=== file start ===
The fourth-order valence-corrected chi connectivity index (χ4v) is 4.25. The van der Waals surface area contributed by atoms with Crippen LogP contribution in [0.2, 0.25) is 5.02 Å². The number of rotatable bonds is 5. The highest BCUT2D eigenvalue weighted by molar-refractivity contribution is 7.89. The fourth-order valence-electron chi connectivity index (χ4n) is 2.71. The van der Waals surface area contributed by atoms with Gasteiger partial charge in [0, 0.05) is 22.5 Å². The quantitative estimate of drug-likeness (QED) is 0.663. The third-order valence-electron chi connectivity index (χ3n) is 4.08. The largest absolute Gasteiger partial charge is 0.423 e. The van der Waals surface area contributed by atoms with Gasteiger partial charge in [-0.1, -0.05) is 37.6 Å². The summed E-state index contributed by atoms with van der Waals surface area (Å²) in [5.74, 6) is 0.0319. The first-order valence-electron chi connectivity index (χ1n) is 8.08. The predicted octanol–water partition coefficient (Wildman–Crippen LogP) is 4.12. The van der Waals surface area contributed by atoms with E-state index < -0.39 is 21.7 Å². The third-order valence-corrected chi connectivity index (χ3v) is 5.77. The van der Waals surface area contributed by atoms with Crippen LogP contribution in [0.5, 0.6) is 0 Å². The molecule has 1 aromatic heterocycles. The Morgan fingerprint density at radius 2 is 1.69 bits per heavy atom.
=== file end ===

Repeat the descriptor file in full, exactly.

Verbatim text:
The fourth-order valence-corrected chi connectivity index (χ4v) is 4.25. The van der Waals surface area contributed by atoms with Crippen LogP contribution in [0.2, 0.25) is 5.02 Å². The number of rotatable bonds is 5. The highest BCUT2D eigenvalue weighted by molar-refractivity contribution is 7.89. The fourth-order valence-electron chi connectivity index (χ4n) is 2.71. The van der Waals surface area contributed by atoms with Gasteiger partial charge in [0, 0.05) is 22.5 Å². The quantitative estimate of drug-likeness (QED) is 0.663. The third-order valence-electron chi connectivity index (χ3n) is 4.08. The largest absolute Gasteiger partial charge is 0.423 e. The van der Waals surface area contributed by atoms with Gasteiger partial charge in [-0.1, -0.05) is 37.6 Å². The summed E-state index contributed by atoms with van der Waals surface area (Å²) in [5.74, 6) is 0.0319. The first-order valence-electron chi connectivity index (χ1n) is 8.08. The predicted octanol–water partition coefficient (Wildman–Crippen LogP) is 4.12. The van der Waals surface area contributed by atoms with E-state index < -0.39 is 21.7 Å². The third-order valence-corrected chi connectivity index (χ3v) is 5.77. The van der Waals surface area contributed by atoms with Crippen LogP contribution in [0.5, 0.6) is 0 Å². The molecule has 1 aromatic heterocycles. The Morgan fingerprint density at radius 2 is 1.69 bits per heavy atom.